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PALM LATITUDES

Sport Report

June 28, 1992|Mary McNamara

It starts at about 3:30, the clock-watching. You've been sitting at your desk for hours, battling images of gridlock; you're supposed to be there an hour early to make sure you don't miss the boat. Literally. Because out there, a mile or two offshore, about 30 feet deep in an ocean that twilight will nudge from green to blue to black, is a kelp bed, full of sand bass, calico bass, barracuda and bonito if you're lucky, mackerel and croaker if you're not. It's the bass you're after. You and the other 20-odd folks who, at 6 o'clock, climb onto the Sea Spray, a fishing-party boat out of Redondo Beach Harbor, for a few hours of twilight bass fishing.

Every day from June through October, boats all along the coast push off into the setting sun. The ride out to the reefs is just long enough to decide between lures and live bait (the hundreds of anchovies in the bait tank do look particularly lively), stomp up to the galley for a few beers and maybe a burger, and push five bucks into the jackpot pool. The five members (and a few friends) of the Tuesday Afternoon Custody Case and Fishing Club lean against the aft rail, the best spot on the boat. Their motto--affixed to K. C. (Fishing Machine) Collins' tackle box--declares them "Dedicated to spirits consumption, unadulterated angling skills and superior bait presentation." Bob Livrano and four friends lean against the port rail. "It's the greatest out here," Livrano says. "No phones."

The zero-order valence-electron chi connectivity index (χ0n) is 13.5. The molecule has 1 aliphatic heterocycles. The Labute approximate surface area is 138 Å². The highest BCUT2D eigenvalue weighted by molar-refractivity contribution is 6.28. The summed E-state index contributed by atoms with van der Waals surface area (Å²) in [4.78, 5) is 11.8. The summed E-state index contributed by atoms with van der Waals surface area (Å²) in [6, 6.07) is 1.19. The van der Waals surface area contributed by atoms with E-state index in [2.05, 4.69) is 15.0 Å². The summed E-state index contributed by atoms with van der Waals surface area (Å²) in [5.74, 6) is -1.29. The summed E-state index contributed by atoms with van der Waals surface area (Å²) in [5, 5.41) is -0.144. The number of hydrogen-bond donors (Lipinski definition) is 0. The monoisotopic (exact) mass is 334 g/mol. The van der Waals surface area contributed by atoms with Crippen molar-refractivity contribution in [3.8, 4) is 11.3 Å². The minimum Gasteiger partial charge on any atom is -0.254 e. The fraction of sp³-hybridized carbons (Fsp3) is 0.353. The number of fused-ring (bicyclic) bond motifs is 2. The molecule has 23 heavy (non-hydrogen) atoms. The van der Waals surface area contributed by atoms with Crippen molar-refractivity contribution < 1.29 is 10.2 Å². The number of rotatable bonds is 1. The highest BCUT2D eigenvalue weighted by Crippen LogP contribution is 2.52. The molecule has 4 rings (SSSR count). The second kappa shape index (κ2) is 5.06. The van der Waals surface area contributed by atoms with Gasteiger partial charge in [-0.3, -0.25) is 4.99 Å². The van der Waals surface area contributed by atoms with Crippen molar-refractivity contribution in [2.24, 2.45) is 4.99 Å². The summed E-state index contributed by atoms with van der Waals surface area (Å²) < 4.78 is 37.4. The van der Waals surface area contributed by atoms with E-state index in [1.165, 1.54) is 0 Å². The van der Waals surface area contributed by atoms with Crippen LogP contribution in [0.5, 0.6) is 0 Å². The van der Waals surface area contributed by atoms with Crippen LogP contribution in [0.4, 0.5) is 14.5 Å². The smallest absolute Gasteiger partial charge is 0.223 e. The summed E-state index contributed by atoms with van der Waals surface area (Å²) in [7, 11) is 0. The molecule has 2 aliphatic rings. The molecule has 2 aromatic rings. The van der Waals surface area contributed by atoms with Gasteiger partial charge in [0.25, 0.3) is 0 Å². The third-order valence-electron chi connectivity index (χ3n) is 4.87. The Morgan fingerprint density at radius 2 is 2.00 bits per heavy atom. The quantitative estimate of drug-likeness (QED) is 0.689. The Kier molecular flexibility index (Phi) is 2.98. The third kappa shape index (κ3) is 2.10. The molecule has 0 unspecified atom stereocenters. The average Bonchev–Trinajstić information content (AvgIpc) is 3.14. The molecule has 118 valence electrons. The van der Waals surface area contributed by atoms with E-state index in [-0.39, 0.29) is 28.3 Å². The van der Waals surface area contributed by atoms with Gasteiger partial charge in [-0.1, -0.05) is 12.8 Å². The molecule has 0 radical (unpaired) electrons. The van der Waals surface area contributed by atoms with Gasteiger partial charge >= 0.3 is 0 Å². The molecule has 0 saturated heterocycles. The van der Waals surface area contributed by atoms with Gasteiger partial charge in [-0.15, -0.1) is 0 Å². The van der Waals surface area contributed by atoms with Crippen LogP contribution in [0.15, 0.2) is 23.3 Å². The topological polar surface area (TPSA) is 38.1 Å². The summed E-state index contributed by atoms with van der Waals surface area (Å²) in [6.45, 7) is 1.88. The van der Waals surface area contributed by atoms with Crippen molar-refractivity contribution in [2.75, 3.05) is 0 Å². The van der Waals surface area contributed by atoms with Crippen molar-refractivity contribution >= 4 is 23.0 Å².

The boat circles, slows, stops. The deckhand chums the water, tossing anchovies over the side, coaxing bass from the kelp--the fish move more freely in the safety of twilight. A sea lion breaks the surface, blowing hard. The lines swoop into the water, and then everyone waits for the first hit. Bass usually bite as the bait descends; the wriggling anchovy looks injured, vulnerable. Reel in the line, drop it, wait to see at what depth the fish are. Drop it again and again, then-- bam . The tip of the stick dips like a dowsing rod; set the hook, reel it in fast and hope that glimmer of white in the water--which isn't twisting like a mackerel or running like a 'cuda so it must be a bass--is at least a foot long, a keeper.

For a couple of hours, the fish hit steadily. Everyone quiets down, concentrating, trotting back and forth to the bait tank, staring at the water, waiting for that tell taletug. The deckhand moves from person to person, taking fish off hooks, tossing the keepers into the appropriate burlap bags; two, five, seven, none, depending on skill, and luck. The last sunlight skitters toward the edge of the water, the lights of Redondo, Manhattan, Playa del Rey ding into brightness, and you remember that the ocean is not the beach, the ocean is here. Then the action dies down; soon they'll pull up anchor and you'll head back to earth.

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